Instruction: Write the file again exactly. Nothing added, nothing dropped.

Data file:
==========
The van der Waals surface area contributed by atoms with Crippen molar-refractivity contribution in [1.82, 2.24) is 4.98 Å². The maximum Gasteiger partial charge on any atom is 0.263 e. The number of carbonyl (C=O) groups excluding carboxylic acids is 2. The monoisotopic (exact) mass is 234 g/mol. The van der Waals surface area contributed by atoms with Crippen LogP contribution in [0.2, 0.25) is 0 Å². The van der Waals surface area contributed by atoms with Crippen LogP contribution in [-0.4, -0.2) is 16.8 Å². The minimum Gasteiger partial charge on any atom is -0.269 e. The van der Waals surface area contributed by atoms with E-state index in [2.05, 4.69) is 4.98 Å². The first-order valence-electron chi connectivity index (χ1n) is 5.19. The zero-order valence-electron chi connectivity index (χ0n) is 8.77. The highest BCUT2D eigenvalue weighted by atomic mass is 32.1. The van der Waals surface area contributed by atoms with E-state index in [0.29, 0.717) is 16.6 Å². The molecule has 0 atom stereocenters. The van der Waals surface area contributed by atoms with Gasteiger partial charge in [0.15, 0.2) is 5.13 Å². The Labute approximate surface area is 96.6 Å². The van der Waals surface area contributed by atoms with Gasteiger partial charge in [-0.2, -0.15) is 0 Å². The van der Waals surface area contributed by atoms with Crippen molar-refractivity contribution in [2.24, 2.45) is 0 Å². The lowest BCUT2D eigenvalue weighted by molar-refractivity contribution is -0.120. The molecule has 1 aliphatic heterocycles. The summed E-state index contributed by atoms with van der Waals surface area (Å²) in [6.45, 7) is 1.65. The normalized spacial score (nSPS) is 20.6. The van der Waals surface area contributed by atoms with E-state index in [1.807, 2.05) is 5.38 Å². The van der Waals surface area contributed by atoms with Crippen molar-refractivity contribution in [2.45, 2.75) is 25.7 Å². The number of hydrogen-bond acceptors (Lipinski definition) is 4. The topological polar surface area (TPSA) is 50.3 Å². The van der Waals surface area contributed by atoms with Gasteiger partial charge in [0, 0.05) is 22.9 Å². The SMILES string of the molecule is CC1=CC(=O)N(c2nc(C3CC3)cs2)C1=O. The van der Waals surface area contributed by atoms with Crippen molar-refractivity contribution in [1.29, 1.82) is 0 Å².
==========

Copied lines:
The van der Waals surface area contributed by atoms with Crippen molar-refractivity contribution in [1.82, 2.24) is 4.98 Å². The maximum Gasteiger partial charge on any atom is 0.263 e. The number of carbonyl (C=O) groups excluding carboxylic acids is 2. The monoisotopic (exact) mass is 234 g/mol. The van der Waals surface area contributed by atoms with Crippen LogP contribution in [0.2, 0.25) is 0 Å². The van der Waals surface area contributed by atoms with Crippen LogP contribution in [-0.4, -0.2) is 16.8 Å². The minimum Gasteiger partial charge on any atom is -0.269 e. The van der Waals surface area contributed by atoms with E-state index in [2.05, 4.69) is 4.98 Å². The first-order valence-electron chi connectivity index (χ1n) is 5.19. The zero-order valence-electron chi connectivity index (χ0n) is 8.77. The highest BCUT2D eigenvalue weighted by atomic mass is 32.1. The van der Waals surface area contributed by atoms with E-state index in [0.29, 0.717) is 16.6 Å². The molecule has 0 atom stereocenters. The van der Waals surface area contributed by atoms with Gasteiger partial charge in [0.15, 0.2) is 5.13 Å². The Labute approximate surface area is 96.6 Å². The van der Waals surface area contributed by atoms with Gasteiger partial charge in [-0.2, -0.15) is 0 Å². The van der Waals surface area contributed by atoms with Crippen molar-refractivity contribution in [2.24, 2.45) is 0 Å². The lowest BCUT2D eigenvalue weighted by molar-refractivity contribution is -0.120. The molecule has 1 aliphatic heterocycles. The summed E-state index contributed by atoms with van der Waals surface area (Å²) in [6.45, 7) is 1.65. The normalized spacial score (nSPS) is 20.6. The van der Waals surface area contributed by atoms with E-state index in [1.807, 2.05) is 5.38 Å². The van der Waals surface area contributed by atoms with Crippen molar-refractivity contribution in [2.45, 2.75) is 25.7 Å². The number of hydrogen-bond acceptors (Lipinski definition) is 4. The topological polar surface area (TPSA) is 50.3 Å². The van der Waals surface area contributed by atoms with Gasteiger partial charge in [0, 0.05) is 22.9 Å². The SMILES string of the molecule is CC1=CC(=O)N(c2nc(C3CC3)cs2)C1=O. The van der Waals surface area contributed by atoms with Crippen molar-refractivity contribution in [1.29, 1.82) is 0 Å².